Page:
Experiment with the example 9.1 sketch, if you display only vertical columns, and make the delay zero – you can give the illusion that the entire display is on, but it is not.

Which leads us into the first exercise for the week!

Exercise 9.1

We can display entire columns with our matrix display. We can position these columns on demand. And without a delay, fill up the entire matrix. Now you can create images, or characters and display them on the matrix, one column at a time. For example, the little yellow dude from that popular arcade game many years ago might look like this:

Using the circuit described for example 9.1, create a character, shape, or whatever tickles your fancy, and animate it to move across the screen. To make it easier to calculate the byte values for the columns, I have placed a spreadsheet to use in our Google Group’s file section (matrix-ss.xls or .odt).

Hint – To animate an image, you will need to map the matrix every time the image changes – just like a normal animation or cartoon. However, store all the values for the entire animation in one array, otherwise you will go bonkers. When you need to read the array, each matrix image can be read as they are multiples of eight (then add the reference to the value you want).

For inspiration, here is what I came up with:

and the corresponding exercise 9.1.pdf.

How did you go? If you have an interesting animation, and you can do so – please email a link to Youtube, Vimeo, etc showing your creation – you could win a prize.

Time to get a little more serious now. :(

Over time you have been making things, some useful, some more experimental than anything. Hopefully you will reach the stage of designing something that has a real-world use and could be used by people other than yourself or your immediate circle of friends. In the next few weeks we will look at methods of transitioning projects from prototypes to standalone products you can develop!

A major part of your design should be the user interface, or how your project responds to user input and displays data, results and so on. If something is difficult to use, or understand, it will not be a good product. So what can we do about this? This week we will examine the clock made in example 7.4 and change it to be independent of a computer, and easy for the user to operate. But now for some design inspiration…

The humble alarm clock (it has been staring at me every morning). Here is my late grandfather’s clock from the 1960s:

Simple, yet functional. It does what it is supposed to do with the minimum of fuss. (It’s German). And that is how our project user interfaces should be. As technical people it is very easy to get carried away and put buttons, lights, and all sorts of things together, but at the end of the day, less is more. How can we emulate this with Arduino – but in a simple method?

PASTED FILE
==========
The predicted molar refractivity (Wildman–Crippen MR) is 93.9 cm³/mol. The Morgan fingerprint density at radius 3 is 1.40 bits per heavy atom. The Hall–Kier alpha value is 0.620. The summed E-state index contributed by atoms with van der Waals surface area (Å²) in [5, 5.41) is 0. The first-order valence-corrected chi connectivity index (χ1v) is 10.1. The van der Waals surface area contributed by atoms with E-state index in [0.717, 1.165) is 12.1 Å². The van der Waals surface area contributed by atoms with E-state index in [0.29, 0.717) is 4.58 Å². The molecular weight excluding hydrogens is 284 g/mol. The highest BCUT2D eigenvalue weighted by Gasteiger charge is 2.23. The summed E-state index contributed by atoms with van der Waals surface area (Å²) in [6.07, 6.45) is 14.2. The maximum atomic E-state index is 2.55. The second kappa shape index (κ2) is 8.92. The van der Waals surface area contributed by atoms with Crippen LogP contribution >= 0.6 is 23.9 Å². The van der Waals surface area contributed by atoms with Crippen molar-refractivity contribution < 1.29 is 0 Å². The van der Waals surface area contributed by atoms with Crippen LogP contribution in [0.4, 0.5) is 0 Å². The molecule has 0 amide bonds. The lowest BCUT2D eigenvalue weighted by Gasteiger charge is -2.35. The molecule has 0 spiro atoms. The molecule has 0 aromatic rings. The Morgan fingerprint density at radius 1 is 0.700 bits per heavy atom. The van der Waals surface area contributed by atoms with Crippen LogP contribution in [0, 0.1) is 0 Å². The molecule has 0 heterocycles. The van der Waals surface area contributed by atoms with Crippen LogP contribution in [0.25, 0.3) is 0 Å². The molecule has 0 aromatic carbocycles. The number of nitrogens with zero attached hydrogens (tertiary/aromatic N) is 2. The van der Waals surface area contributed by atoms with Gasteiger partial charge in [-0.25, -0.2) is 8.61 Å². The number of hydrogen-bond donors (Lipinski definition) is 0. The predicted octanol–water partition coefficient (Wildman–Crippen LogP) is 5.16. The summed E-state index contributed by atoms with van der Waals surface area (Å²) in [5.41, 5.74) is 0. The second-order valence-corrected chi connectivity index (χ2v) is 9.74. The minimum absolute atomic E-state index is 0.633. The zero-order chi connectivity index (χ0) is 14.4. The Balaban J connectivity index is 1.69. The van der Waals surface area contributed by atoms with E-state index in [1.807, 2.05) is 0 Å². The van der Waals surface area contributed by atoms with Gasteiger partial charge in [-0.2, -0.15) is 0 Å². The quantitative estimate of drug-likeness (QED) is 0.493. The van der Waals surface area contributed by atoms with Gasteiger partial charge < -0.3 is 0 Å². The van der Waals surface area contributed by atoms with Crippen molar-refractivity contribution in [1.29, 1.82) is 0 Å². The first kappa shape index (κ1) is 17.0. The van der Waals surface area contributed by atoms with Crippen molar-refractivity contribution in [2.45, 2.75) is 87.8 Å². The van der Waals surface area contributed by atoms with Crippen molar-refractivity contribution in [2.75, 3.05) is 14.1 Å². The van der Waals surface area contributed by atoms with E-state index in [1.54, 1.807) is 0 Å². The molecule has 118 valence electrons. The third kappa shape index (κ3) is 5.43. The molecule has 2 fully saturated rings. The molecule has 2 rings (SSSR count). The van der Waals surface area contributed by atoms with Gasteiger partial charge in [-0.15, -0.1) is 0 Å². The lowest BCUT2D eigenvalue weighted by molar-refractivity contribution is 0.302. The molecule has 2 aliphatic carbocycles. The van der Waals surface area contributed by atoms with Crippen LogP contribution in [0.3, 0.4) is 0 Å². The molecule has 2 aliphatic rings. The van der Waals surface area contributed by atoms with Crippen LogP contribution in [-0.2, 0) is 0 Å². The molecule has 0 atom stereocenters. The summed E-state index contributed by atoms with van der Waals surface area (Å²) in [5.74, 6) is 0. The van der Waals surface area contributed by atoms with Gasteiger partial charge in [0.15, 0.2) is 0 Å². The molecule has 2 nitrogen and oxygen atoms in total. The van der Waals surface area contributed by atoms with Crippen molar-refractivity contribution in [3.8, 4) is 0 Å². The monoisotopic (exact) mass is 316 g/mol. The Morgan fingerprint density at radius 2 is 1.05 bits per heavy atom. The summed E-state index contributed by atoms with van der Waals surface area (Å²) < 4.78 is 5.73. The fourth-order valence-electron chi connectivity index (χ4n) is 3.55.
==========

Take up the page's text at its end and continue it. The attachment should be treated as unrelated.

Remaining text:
Looking at the face of the clock, it displays the time (hours, minutes, seconds) and the alarm time. We can use an LCD for that. On the top is the alarm off button. We can use a button for that. On the rear there are winders for the time and alarm spring – we have electricity for that. There are two knobs, one to adjust the time, and one to adjust the alarm – here we have several options. We could use up/down buttons… perhaps we could use a knob as well? And finally there is the gain control – we don’t need this as our DS1307 is infinitely more accurate.

A rough map of how you want things to work is always a good start, for example my mess below:

How can this be implemented? Let’s see. The clock will normally display the date, time, etc. If a button is pressed, it will switch to menu mode (on the right). A knob will be used to select one of the options listed on the right, when the required option is displayed, the user presses the button to select the option. Then the user can use the knob to adjust the variable for that option, and press the button to return to the menu. The last menu option is to return to the clock display. So we can control the whole lot with only one button and one knob.

The button is easy with Arduino, and to save money we can use a potentiometer as a knob. Remember we did this in in exercise 6.2. Normally it can return a value between 0 and 1023, but with our clock we need it to return a value that falls within a variety of ranges – from 0 to 6 for day of the week, to 0 to 59 for the minute adjustment.

Exercise 9.2

Create a function to use a potentiometer to return an integer between zero and a maximum range value. The function will accept the maximum range value, and return an integer which represents the position of the knob. For example:

int dialposition(int maxrange);